Chapter 7 Bankruptcy
Chapter 7 bankruptcy is commonly known as a “liquidation”. It works so that your unsecured debts are deemed discharged by the court, and you cannot be forced to pay them.
Certain debts are not eligible for a discharge. Examples of debts not eligible for a discharge are:
- Certain Income taxes, pay roll taxes
- Child support
- Criminal fines
- Student loans (now known as “educational benefits”)
Examples of unsecured debts that may be discharged include:
- Credit card debt
- Personal loans
- Bank loans
- Bank fees
- Foreclosure deficiencies
- Lawsuit Judgments
- Past due utilities
- Rental unit damages or past due rent
- Medical bills
- Co-signed loans
- Store credit
- Payday loans
- Most other debts
Secured debt is debt you pledge with collateral. Examples are auto loans and home loans. In some instances, appliance, jewelry and computer loans may be “secured” by the items you purchased. You may discharge secured debt, but you must surrender the collateral. If you want to keep the collateral you must keep paying for it. Examples of secured debt are:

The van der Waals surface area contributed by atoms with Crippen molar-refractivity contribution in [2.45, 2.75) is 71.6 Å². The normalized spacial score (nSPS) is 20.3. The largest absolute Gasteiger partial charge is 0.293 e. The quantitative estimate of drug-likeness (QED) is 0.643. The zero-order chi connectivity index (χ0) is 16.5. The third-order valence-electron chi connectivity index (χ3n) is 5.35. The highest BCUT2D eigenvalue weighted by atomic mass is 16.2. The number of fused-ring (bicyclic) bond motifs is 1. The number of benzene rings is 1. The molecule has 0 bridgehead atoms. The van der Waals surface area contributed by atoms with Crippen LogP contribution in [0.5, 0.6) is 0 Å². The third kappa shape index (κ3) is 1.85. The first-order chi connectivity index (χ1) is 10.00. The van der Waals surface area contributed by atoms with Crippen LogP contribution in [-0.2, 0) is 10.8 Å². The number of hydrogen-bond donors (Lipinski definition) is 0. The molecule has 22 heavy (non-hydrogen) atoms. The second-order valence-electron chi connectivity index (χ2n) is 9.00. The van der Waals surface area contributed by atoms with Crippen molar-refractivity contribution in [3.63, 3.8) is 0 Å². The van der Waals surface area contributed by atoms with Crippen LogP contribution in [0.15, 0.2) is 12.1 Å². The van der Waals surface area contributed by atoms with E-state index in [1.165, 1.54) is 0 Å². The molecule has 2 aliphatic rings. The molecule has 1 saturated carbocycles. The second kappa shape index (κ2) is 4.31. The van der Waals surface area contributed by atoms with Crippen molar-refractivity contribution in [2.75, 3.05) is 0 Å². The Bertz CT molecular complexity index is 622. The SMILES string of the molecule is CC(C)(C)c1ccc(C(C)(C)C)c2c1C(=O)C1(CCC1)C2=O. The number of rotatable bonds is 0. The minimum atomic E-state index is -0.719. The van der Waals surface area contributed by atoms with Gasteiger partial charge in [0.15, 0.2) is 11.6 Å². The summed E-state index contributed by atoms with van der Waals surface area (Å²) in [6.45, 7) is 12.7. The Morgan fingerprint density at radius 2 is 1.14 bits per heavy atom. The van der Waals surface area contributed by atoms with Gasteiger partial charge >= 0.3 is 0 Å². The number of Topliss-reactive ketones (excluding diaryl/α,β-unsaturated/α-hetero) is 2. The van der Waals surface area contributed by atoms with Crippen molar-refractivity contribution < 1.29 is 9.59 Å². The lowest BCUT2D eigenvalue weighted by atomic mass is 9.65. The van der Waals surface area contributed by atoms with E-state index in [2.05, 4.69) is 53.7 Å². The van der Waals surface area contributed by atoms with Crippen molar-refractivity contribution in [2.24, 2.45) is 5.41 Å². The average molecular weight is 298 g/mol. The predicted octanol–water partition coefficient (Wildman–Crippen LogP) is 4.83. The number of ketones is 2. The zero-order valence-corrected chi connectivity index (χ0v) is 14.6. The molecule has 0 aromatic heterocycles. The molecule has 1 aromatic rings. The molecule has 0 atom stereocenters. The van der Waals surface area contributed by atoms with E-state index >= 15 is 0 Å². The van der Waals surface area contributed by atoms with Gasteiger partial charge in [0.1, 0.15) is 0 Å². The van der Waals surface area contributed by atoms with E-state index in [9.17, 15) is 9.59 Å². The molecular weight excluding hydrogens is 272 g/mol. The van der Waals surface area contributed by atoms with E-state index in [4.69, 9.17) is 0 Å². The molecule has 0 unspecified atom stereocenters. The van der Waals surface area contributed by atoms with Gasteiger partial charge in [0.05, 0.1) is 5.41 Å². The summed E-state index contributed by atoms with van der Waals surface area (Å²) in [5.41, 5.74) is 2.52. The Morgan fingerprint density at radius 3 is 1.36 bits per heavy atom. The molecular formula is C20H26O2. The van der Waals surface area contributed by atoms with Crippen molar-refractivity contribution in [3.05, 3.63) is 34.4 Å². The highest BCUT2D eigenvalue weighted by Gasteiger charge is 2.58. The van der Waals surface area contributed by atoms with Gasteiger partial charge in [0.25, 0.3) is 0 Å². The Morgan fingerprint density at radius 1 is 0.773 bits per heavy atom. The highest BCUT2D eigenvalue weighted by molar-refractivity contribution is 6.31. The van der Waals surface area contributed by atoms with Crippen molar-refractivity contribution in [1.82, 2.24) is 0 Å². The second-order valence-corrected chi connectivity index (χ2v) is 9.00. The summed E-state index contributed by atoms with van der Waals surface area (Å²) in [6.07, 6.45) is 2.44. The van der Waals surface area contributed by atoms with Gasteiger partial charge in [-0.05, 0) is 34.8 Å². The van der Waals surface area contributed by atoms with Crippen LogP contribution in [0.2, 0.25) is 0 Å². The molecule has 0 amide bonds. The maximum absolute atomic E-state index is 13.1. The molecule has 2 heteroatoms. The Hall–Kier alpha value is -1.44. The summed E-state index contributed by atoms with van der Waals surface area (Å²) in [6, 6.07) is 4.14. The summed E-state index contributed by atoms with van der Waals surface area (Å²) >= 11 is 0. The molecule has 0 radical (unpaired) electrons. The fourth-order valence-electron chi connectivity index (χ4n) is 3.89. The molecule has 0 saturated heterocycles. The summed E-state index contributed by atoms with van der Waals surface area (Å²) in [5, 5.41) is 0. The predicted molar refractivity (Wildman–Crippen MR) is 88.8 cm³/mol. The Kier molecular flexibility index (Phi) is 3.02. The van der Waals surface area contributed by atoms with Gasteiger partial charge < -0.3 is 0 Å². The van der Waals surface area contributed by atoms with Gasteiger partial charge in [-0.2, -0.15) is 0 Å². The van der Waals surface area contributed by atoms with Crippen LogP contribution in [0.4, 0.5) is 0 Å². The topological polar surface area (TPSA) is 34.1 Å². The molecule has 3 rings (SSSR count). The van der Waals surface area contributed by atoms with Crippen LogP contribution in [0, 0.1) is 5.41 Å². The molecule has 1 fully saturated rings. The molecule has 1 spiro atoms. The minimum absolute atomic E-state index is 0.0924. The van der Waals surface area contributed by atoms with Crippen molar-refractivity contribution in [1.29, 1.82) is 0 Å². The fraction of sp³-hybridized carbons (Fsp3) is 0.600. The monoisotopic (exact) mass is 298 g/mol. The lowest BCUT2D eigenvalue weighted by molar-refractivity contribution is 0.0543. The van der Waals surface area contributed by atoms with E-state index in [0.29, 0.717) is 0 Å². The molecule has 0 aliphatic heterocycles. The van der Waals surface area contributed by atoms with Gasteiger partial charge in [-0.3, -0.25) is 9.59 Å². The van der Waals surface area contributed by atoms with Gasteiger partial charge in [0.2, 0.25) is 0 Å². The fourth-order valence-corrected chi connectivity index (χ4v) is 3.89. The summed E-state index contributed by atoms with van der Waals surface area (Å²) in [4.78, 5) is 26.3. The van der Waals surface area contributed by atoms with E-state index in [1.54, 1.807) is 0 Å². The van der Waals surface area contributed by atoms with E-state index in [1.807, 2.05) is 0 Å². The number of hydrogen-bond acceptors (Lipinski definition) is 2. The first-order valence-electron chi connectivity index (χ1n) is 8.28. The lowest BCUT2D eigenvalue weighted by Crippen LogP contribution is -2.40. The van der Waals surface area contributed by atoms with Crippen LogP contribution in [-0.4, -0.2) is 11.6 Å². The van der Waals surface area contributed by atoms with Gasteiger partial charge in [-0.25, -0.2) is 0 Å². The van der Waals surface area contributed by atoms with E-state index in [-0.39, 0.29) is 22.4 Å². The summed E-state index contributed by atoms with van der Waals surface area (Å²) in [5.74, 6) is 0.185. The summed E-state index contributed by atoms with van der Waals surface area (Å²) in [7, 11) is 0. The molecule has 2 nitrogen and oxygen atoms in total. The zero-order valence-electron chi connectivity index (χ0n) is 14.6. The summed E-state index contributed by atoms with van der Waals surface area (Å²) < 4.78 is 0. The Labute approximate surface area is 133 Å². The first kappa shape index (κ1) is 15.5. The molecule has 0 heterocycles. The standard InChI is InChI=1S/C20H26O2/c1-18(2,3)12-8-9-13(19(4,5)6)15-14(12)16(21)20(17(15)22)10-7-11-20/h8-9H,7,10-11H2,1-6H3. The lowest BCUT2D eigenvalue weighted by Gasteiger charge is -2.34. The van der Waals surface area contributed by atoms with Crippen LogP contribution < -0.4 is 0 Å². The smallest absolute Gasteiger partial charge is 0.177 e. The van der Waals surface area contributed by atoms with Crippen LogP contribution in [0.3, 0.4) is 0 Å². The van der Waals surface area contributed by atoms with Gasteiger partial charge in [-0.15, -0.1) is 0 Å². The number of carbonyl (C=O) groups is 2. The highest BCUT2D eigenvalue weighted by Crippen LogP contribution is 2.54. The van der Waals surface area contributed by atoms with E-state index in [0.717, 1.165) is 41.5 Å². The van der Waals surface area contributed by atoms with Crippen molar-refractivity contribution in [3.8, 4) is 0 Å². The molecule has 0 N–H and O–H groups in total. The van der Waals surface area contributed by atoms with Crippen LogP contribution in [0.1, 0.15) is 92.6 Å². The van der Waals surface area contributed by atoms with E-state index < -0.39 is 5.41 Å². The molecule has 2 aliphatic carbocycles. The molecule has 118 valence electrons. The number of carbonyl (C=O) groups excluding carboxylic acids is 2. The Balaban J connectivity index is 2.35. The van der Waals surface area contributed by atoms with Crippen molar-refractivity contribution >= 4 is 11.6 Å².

- Mortgages on homes, lots or vacant land
- Vehicle loans
- Loans secured by a boat, snowmobile, motorcycle, travel trailer, ATV or lawn tractors
- Certain appliance purchases
A Chapter 7 bankruptcy is on your credit report for 10 years.
You must wait 8 years before filing again. If you change chapters, this time frame is 2 years.
We can determine if you qualify for a Chapter 7 bankruptcy. Please call Corcoran Law Office at (231) 929-7000 for a free confidential evaluation of your situation.